High Tech Architecture by co2Sqr

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									HIGH-TECH ARCHITECTURE

   Prepared by:
       Chua, Vincent Alfred
       Sanjaya, Wisnu Ardi
       Te, Winston
       Valencia, Ivan Paolo
       4 AR 5
High-tech architecture, also known as
Late     Modernism      or    Structural
Expressionism, is an architectural style
that emerged in the late 80s, this style
became a bridge between modernisms
and post-modernism.


                          In the year 1980s the high tech
                          architecture started to look different
                          from the post modern architecture.
                          Many of the themes and ideas which
                          originated during the post modern times
                          were added to the high tech
                          architecture.
They say that Modern architecture is primarily driven by
technological and engineering developments, and it is true that
the availability of new building materials such as iron, steel, and
glass drove the invention of new building techniques as part of the
Industrial Revolution.


Buildings designed in this
style usually consist of glass
for the facade, steel for
exterior support, and concrete
for the floors and interior
supports

Example is the I.M. Pei's
Bank of China Tower in Hong
Kong.
In the 1980s, high-tech
architecture became more
difficult to distinguish from
post-modern architecture. It is
the simplification of form and
the elimination of ornament.

High Tech architecture is
rooted in minimal and true use
of material as well as absence
of        ornament,        while
postmodernism is a rejection
of strict rules set by the early
modernists        and     seeks
exuberance in the use of
building techniques, angles,
and stylistic references.
A vivid example of this new
approach was that Postmodernism
saw the comeback of pillars and
other elements of premodern
designs,  sometimes    adapting
classical Greek and Roman
examples.

For example, in Modernism, the
pillar (as a design feature) was
either     replaced      by other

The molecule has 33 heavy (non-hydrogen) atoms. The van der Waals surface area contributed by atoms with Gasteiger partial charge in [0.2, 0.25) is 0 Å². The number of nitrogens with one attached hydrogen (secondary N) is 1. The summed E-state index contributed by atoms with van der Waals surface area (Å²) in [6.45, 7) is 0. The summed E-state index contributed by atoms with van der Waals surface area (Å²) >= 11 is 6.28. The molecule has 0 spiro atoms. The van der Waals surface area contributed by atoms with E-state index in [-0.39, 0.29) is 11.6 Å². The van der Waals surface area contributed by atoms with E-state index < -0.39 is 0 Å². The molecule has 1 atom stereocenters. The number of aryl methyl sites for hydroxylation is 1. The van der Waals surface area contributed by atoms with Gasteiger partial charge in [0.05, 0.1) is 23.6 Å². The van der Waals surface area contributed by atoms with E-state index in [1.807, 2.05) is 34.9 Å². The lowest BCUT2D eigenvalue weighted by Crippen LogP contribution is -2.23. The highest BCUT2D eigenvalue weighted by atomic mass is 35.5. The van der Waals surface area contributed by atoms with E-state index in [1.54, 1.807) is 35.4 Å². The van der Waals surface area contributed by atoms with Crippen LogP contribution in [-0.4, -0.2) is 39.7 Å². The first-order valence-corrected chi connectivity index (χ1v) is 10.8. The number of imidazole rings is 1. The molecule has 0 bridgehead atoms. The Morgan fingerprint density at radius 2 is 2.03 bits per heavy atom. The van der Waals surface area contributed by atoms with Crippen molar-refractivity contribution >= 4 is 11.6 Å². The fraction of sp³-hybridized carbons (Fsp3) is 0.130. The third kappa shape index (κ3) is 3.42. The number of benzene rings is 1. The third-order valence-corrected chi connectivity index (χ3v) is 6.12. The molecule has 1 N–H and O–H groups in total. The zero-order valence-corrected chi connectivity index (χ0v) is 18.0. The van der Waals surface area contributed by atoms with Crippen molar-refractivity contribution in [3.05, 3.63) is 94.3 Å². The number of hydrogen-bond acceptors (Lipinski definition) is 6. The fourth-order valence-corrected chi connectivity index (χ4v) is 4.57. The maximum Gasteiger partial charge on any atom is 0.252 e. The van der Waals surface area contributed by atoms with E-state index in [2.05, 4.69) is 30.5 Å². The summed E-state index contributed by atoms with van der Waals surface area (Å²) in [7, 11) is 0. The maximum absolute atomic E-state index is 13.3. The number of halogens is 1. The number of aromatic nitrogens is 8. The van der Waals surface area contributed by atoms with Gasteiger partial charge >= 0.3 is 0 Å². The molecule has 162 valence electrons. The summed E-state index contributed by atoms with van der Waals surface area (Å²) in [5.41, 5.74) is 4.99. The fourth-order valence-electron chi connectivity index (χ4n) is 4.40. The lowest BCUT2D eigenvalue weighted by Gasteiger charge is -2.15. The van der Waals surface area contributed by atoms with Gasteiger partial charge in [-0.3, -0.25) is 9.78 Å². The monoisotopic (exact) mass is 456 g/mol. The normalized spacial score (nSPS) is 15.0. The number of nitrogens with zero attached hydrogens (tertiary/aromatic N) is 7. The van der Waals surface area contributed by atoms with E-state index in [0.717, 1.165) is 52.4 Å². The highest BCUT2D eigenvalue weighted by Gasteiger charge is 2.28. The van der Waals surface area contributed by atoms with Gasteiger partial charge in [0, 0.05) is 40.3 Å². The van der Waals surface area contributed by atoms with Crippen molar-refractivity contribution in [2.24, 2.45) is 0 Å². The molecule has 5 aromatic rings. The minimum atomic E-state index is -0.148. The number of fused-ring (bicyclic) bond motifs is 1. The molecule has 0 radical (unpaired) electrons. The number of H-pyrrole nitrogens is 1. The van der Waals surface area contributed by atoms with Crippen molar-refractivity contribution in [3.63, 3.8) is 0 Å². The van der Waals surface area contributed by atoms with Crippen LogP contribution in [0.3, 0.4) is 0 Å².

technological means such as
cantilevers, or masked completely
by curtain wall façades.

 The revival of the pillar was an
aesthetic,     rather     than  a
technological, necessity.
By mid 80s, ornaments returned. High-
tech    architecture’s   characteristics
include the use of sculptural forms,
ornaments, anthropomorphism and
materials.        These        physical
characteristics are combined with           Ancient ruyi symbol adorning Taipei 101
conceptual characteristics of meaning.

                              Like in Frank Gehry’s Venice Beach
                              house, built in 1986, is littered with
                              small ornamental details that would
                              have been considered excessive and
                              needless in Modernism.
                              The Venice Beach House has an
                              assembly of circular logs which exist
                              mostly for decoration.
                              The logs on top do have a minor
                              purpose of holding up the window
                              covers.
High Tech interiors

The typical High Tech building symbolizes
and represents technology rather than
simply using it in the most efficient way
possible.

This style in the form in the last third of the
20th century. Arose from the design of
industrial premises, where all elements of
the situation subordinate functions.

Designed openness, inclusion in the visual
series of pipes, fittings, ducts, the complex
structuring of space, favorite materials:
metal, glass, concrete - all these
characteristics of style high tech.
For interior design there was
a trend of using formerly
industrial appliances as
household      objects,   e.g.
chemical beakers as vases
for flowers. This         was
because of an aim to use an
industrial aesthetic.
High-tech architecture aimed to achieve
a new industrial aesthetic, spurred on
by the renewed faith in the progression
of technology.


Characteristics of high-tech architecture
have varied somewhat, yet all have
accentuated technical elements. They
included the prominent display of the
building's technical and functional
components,       and      an     orderly
arrangement and use of pre-fabricated
elements. Glass walls and steel frames
were also immensely popular.
High Tech style during 80s and 90s (even now) is popularized and
commonly practiced by:



             Richard Rogers                      Santiago Calatrava




               Norman Foster                        Gunter Behnisch
Examples of High Tech Architecture During 80s
Hongkong and Shanghai Bank, by: Norman Foster
Built 1979 to 1986
steel frame and glass

The Hong Kong and Shanghai Bank
by Norman Foster is probably the
best known, and most widely
publicized building of the decade,
largely because it was claimed to
have cost more money than any
other building to erect.

Not withstanding that kind of
publicity   and     the    building's
subsequent overshadowing by far
inferior competitors, it remains a
unique architectural achievement
and a small wonder of the modern
age.
Experimental Research Center, by Gunter Behnisch:
Built 1986 to 1987
stainless steel, glass
Lloyds Building, by Richard Rogers:
Built 1979 to 1984
steel frame with glass curtain wall

Whereas the frame of the building
has a long life expectancy, the
servant areas, filled with mechanical
equipment have a relatively short life,
especially in this energy-critical
period.

The servant equipment, mechanical
services, lifts, toilets, kitchens, fire
stairs, and lobbies, sit loosely in the
tower framework, easily accessible
for maintenance, and replaceable in
the case of obsolescence.

								
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